“The biggest thing is learning to be authoritative in one or two topics to focus on,” says Kristof. “The more passionate you are about your topic, the more it comes through to editors, and the more they want to go back to you.” When you know your niche, you can also make more money. "Editors are willing to pay a premium price for a writer who knows what they're doing because it saves them a whole lot of time," says Kristoff.
Depending on your specialization, there can be plenty of opportunities to make good money, too. Wegert, who writes in the tech niche, hasn't found many freelancers with her level of experience in certain subjects, so because of that, she earns more on niche projects.
Niches + specialization = the big bucks and better projects.
3) Start, and Refine, Your Cold Pitching
Whether it’s emails, LinkedIn InMails, or cold calling, reaching out to prospects who don’t know you yet is a marketing skill to master.
"The biggest thing is learning how to be a better copywriter, but the other half is learning how to sell yourself and your services," says Navickas. “It's the advice we all know we have to take, but we never want to put ourselves out there doing cold calls and cold emails and building up the sales side of our business.”
A good starting point is to understand your potential clients and why you’re calling them, not just how to pitch them, advises Wegert. She recommends reviewing the company and finding the content manager or editor on LinkedIn. From there, figure out how to differentiate yourself from other freelancers.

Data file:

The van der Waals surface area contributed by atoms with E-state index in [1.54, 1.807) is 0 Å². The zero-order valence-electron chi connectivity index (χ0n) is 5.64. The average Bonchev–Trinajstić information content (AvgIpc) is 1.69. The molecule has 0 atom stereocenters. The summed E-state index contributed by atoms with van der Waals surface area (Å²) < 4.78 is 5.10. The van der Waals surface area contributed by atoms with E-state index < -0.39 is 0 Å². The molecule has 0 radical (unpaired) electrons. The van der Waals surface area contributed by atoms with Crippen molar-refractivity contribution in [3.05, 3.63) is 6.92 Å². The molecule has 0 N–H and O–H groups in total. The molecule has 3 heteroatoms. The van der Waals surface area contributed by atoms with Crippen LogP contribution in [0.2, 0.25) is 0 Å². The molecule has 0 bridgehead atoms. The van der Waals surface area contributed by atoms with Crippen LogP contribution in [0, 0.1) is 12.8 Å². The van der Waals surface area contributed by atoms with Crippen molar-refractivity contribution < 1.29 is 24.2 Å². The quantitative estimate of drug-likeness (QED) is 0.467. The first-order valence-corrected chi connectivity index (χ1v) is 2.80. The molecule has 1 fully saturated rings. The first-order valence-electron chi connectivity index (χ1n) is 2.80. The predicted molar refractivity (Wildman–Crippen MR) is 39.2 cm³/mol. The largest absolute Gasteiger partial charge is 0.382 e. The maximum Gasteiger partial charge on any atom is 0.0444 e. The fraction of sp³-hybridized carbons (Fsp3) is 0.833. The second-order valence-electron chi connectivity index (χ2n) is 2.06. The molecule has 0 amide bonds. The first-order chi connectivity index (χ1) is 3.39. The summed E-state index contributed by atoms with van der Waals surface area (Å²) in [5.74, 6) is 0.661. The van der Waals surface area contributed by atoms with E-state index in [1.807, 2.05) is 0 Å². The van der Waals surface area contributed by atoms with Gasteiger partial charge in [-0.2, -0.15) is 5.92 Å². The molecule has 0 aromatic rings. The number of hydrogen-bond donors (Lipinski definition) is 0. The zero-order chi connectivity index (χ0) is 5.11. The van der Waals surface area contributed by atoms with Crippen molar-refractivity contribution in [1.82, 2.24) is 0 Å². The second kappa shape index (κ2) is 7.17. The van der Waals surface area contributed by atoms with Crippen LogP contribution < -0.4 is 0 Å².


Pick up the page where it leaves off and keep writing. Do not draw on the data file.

“Then the recipient of your pitch will know that you've put some research in upfront, that you’re familiar with them, their work, and their needs," says Wegert. "And they'll be much more likely to pay attention to what you're doing and pitching in general.”
Weave in some facts, make it as friction-free as possible, and show that it’s as easy to work with you as it is someone in-house, Wegert adds. In order to get more gigs and make more money, you have to nail down your cold pitching so you can create enough warm relationships to work more on your writing and less on the hustle and bustle of marketing.
4) Stick to Deadlines and Have Clear Communication
There’s nothing like a deadline to get you writing with the jets on, but making sure you have the skills to manage multiple deadlines and communicate with your clients quickly, especially when things aren’t going as planned, are non-negotiable skills freelance writers have to have.
Responsiveness can get tricky as you become busier and earn more money, but you still need to be available and trustworthy in terms of meeting your deadlines, according to Wegert. When clients can come to you knowing that you’ll get the work done right the first time and on deadline, that’s a huge advantage.
“Deadlines are giant. You’re building a reputation as a freelance writer, and if you do a good job of building that reputation, you don't have to be pitching yourself all the time. People will pitch you, for you,” says Kristof. Part of that is being easy to work with and accommodating to your editors’ timelines, and turning in your work on time and as clean as possible.
“Clear communication is going to be the foundation of every other aspect of your business,” says Miller. “Be clear about your offer, your processes, and about the results you can bring, before you even get started.”
That means building the skillset of asking potential clients the right questions and figuring out how to communicate in ways that help you stand out while doing fantastic work.
Building Freelance Writer Skills Now to Earn More Tomorrow
Beyond simply having amazing writing skills, experts agree that a freelance writer's full skill set, including niche knowledge, willingness to understand and accept feedback, ability to pitch, communication skills, and ability to meet deadlines, helps differentiate them and ultimately make more money.
Have more skills you'd recommend? Let us know in the comments!